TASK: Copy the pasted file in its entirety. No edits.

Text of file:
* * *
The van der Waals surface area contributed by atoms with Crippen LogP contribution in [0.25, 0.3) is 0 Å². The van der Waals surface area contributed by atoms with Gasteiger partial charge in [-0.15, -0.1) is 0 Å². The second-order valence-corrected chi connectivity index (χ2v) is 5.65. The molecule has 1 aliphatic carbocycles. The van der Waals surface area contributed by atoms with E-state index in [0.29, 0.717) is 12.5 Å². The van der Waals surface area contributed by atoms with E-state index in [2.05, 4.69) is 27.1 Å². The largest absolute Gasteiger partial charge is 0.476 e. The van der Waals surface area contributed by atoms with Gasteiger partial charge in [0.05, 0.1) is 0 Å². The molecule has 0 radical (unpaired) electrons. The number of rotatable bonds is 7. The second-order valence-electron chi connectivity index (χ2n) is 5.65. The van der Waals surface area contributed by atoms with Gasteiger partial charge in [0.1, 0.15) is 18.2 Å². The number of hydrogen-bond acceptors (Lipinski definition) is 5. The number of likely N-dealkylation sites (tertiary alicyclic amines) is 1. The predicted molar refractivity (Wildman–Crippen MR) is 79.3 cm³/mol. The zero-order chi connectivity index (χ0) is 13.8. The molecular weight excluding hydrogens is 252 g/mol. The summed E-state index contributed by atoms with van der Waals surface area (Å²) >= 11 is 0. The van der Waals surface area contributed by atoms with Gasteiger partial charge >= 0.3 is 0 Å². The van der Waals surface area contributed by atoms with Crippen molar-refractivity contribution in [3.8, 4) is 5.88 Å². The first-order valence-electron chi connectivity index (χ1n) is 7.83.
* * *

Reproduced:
The van der Waals surface area contributed by atoms with Crippen LogP contribution in [0.25, 0.3) is 0 Å². The van der Waals surface area contributed by atoms with Gasteiger partial charge in [-0.15, -0.1) is 0 Å². The second-order valence-corrected chi connectivity index (χ2v) is 5.65. The molecule has 1 aliphatic carbocycles. The van der Waals surface area contributed by atoms with E-state index in [0.29, 0.717) is 12.5 Å². The van der Waals surface area contributed by atoms with E-state index in [2.05, 4.69) is 27.1 Å². The largest absolute Gasteiger partial charge is 0.476 e. The van der Waals surface area contributed by atoms with Gasteiger partial charge in [0.05, 0.1) is 0 Å². The molecule has 0 radical (unpaired) electrons. The number of rotatable bonds is 7. The second-order valence-electron chi connectivity index (χ2n) is 5.65. The van der Waals surface area contributed by atoms with Gasteiger partial charge in [0.1, 0.15) is 18.2 Å². The number of hydrogen-bond acceptors (Lipinski definition) is 5. The number of likely N-dealkylation sites (tertiary alicyclic amines) is 1. The predicted molar refractivity (Wildman–Crippen MR) is 79.3 cm³/mol. The zero-order chi connectivity index (χ0) is 13.8. The molecular weight excluding hydrogens is 252 g/mol. The summed E-state index contributed by atoms with van der Waals surface area (Å²) >= 11 is 0. The van der Waals surface area contributed by atoms with Gasteiger partial charge >= 0.3 is 0 Å². The van der Waals surface area contributed by atoms with Crippen molar-refractivity contribution in [3.8, 4) is 5.88 Å². The first-order valence-electron chi connectivity index (χ1n) is 7.83.